AUA: Updated Guidance on Treating Kidney Stones

The new guidelines contain over 50 statements on best practices regarding kidney and/or ureteral stones
The new guidelines contain over 50 statements on best practices regarding kidney and/or ureteral stones

The American Urologic Association has issued a new guideline for the surgical management of patients with kidney and/or ureteral stones, containing over 50 statements on best practices. In addition, the guidelines outline recommendations related to treatment of renal stones and ureteral stones. These include:

  • Imaging and pre-operative testing
  • Treatment of adult patients with ureteral stones
  • Treatment of adult patients with renal stones
  • Treatment for pediatric patients with ureteral or renal stones
  • Treatment for pregnant patients with ureteral or renal stones
  • Treatment for all patients with ureteral or renal stones

The guidelines also include information on how to evaluate patients with renal and/or ureteral stones and the appropriate lab and imaging studies for use prior to intervention in these patients. Regarding ureteroscopic removal of stones, medical expulsive therapy via alpha-blocker use is recommended only for stones in the distal ureter instead of for all segments of the ureter as discussed in previous guidelines. Ureteroscopic removal may allow a patient to be stone-free in a single procedure.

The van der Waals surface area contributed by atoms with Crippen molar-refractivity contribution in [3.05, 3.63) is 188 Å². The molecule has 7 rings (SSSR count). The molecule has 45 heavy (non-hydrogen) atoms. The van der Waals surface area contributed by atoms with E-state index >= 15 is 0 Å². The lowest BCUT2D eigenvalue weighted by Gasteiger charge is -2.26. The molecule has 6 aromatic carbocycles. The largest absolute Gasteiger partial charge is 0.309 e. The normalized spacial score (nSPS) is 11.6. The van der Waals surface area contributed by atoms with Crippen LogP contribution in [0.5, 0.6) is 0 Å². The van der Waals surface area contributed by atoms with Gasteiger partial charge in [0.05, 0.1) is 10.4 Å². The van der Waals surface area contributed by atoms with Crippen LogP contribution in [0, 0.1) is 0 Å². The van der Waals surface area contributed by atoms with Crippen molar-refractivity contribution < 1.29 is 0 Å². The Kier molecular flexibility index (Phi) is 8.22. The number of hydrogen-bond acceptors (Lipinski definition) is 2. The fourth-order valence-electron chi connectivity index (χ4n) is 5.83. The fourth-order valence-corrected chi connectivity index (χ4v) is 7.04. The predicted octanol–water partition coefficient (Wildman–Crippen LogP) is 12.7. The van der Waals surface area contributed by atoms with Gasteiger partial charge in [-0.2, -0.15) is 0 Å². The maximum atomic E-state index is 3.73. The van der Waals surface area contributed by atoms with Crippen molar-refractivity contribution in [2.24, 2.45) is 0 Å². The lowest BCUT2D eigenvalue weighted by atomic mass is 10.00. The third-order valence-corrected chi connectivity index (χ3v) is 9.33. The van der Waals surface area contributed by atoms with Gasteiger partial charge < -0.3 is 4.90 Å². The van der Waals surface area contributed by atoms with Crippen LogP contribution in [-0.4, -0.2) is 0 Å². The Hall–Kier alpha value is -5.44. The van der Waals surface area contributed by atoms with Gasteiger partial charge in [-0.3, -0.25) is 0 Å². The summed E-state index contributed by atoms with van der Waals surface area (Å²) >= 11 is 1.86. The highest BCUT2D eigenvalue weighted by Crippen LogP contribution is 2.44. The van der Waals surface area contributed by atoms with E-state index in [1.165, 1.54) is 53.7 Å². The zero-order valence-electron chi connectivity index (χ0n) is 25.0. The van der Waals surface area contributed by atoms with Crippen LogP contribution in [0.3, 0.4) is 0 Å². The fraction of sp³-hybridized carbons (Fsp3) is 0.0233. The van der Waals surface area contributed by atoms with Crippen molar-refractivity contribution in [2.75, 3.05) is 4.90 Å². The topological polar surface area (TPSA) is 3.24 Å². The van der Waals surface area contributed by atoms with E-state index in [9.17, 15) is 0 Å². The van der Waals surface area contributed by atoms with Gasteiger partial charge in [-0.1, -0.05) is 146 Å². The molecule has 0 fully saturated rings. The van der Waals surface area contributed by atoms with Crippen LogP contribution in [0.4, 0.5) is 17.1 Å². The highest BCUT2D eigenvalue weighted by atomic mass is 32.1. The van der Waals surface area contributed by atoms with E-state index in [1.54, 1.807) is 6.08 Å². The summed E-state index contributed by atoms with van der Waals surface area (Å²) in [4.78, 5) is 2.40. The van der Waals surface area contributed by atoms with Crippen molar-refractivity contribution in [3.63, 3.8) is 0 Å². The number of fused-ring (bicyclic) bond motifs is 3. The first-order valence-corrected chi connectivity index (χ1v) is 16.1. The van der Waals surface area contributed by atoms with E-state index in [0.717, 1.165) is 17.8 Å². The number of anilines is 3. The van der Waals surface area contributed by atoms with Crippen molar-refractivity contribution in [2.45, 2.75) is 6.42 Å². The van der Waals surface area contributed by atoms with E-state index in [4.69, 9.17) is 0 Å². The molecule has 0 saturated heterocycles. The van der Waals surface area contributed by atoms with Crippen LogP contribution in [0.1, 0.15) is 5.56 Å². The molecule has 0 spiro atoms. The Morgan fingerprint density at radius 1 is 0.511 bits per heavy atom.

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The use of ureter stents following a ureteroscopic procedure is also discussed in the new guidelines. Clinicians can forego ureteral stenting in patients that have no ureteral injury during ureteroscopy; no anatomic obstruction, hindrance or obstacle to stone fragment clearance; normal function in the opposite kidney and normal renal function; and no plans for secondary ureteroscopic procedure.

The guidelines were developed by an expert panel based on data from past clinical studies, trials published in peer-reviewed literature, and from expert consensus of the physician panelists.

"The most pertinent change is that decision-making for treatment and therapy for patients with kidney and ureteral stones should be shared between physician and patient," said Dean Assimos, MD, chair of the University of Alabama at Birmingham Department of Urology. 

For more information visit uab.edu.

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